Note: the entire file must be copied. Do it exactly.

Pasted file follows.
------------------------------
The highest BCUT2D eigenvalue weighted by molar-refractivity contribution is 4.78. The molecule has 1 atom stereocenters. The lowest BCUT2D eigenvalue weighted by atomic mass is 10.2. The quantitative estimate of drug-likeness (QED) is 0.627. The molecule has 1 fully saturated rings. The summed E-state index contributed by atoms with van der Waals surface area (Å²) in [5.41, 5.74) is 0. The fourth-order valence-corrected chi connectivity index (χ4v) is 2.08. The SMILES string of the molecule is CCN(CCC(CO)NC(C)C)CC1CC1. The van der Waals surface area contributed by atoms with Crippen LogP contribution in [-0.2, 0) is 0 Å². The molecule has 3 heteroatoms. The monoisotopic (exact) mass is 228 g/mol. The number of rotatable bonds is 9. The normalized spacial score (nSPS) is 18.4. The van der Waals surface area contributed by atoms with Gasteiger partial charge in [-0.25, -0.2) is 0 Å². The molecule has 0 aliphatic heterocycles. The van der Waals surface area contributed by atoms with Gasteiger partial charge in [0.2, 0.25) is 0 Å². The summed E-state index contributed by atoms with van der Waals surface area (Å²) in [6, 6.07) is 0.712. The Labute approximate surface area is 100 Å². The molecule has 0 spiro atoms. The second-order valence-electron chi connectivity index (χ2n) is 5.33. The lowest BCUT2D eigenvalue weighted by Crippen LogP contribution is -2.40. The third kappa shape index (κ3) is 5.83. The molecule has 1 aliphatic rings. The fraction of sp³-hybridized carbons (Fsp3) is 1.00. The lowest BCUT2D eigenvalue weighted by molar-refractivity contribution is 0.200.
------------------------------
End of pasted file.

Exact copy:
The highest BCUT2D eigenvalue weighted by molar-refractivity contribution is 4.78. The molecule has 1 atom stereocenters. The lowest BCUT2D eigenvalue weighted by atomic mass is 10.2. The quantitative estimate of drug-likeness (QED) is 0.627. The molecule has 1 fully saturated rings. The summed E-state index contributed by atoms with van der Waals surface area (Å²) in [5.41, 5.74) is 0. The fourth-order valence-corrected chi connectivity index (χ4v) is 2.08. The SMILES string of the molecule is CCN(CCC(CO)NC(C)C)CC1CC1. The van der Waals surface area contributed by atoms with Crippen LogP contribution in [-0.2, 0) is 0 Å². The molecule has 3 heteroatoms. The monoisotopic (exact) mass is 228 g/mol. The number of rotatable bonds is 9. The normalized spacial score (nSPS) is 18.4. The van der Waals surface area contributed by atoms with Gasteiger partial charge in [-0.25, -0.2) is 0 Å². The molecule has 0 aliphatic heterocycles. The van der Waals surface area contributed by atoms with Gasteiger partial charge in [0.2, 0.25) is 0 Å². The summed E-state index contributed by atoms with van der Waals surface area (Å²) in [6, 6.07) is 0.712. The Labute approximate surface area is 100 Å². The molecule has 0 spiro atoms. The second-order valence-electron chi connectivity index (χ2n) is 5.33. The lowest BCUT2D eigenvalue weighted by Crippen LogP contribution is -2.40. The third kappa shape index (κ3) is 5.83. The molecule has 1 aliphatic rings. The fraction of sp³-hybridized carbons (Fsp3) is 1.00. The lowest BCUT2D eigenvalue weighted by molar-refractivity contribution is 0.200.